Posted by beau
on August 20, 2000 at 11:41:47:
In Reply to: Ooops... posted by chadbo on August 19, 2000 at 14:58:33:
: : : Hi,
: : : My girlfriend (25) has just been told by a private surgeon that she has osteoarthruitus in her right knee. 4 years ago she started having severe pain in her knee after a trip to India and several doctors told her that a reaction to a insect bite while abroad had stripped the cartilage from the joint. In those four years her joint has continued to deterirorate and it is only this week that Osteoarthrius has been suggested. Is it possible to have it at such a young age and only in one joint (her other knee has been taking strain for four years without any problems)?
: : : This private doctor claims to be able to carry out surgery to delay the knee being replaced, but it requires several months of work, ad doesn't come cheap.
: : : If anyone has any information or advice on this or possible treatments it would be very much appreciated.
: : : Thanks, Pete.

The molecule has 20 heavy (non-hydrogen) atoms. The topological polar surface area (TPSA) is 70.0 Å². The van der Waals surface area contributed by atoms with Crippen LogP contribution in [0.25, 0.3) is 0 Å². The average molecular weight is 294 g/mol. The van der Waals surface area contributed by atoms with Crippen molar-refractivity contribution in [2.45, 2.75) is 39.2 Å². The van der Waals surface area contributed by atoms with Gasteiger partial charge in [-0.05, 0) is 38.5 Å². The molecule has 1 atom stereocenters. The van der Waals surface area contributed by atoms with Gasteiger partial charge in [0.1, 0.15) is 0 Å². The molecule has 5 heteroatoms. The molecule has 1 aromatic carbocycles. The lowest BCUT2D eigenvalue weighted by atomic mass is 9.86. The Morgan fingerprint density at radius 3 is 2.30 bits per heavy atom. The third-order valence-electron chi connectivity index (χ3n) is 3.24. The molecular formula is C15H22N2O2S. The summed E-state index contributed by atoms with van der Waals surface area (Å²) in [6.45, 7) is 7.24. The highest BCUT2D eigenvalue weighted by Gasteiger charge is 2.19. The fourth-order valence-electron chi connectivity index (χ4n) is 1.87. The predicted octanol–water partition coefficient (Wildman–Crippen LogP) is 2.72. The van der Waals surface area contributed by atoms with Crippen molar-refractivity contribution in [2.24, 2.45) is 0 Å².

: : Hi pete,
: : Ask your friend to see a rheumatologist. He is trained in the rheumatic diseases and really the best qualified to help her decide whether or not surgery is appropriate. I don't think it is wise to let a surgeon decide whether or not one should have surgery---surgery is his line of work, and he must work. The rheumatologist will diagnose her condition, which may or may not be as she has been told, and if surgery is the appropriate "next move", he will recommend a surgeon..., beau
: Oops, beau! Rheumatoid arthritis is a different disease from Osteo-arthritis. I have been seeing an Orthopedic surgeon for osteo-arthritis for several years. I had similar loss of cartilage in my right knee, where bone was rubbing bone and causing intense pain. He performed a Coventry, where he removed a wedge of bone from the tibia. The bone was then bent 7 degrees, allowing the knee to operate on the remaining cartilage. It was like getting a new knee! There are many options for osteo-arthritis sufferers these days, no matter what your age.
I don't understand your point, chadbo. I reread my post and I stand by it. There are 171 kinds of arthritis and it is true that rheumatoid arthritis is one of them as is osteo arthritis. Rheumatology is the study of the rheumatic diseases, and a rheumatologist is the best qualified to treat all forms of arthritis, including yours. If surgery is an appropriate procedure, in a case of osteo or RA, the rheumatologist is the man to detect it..., beau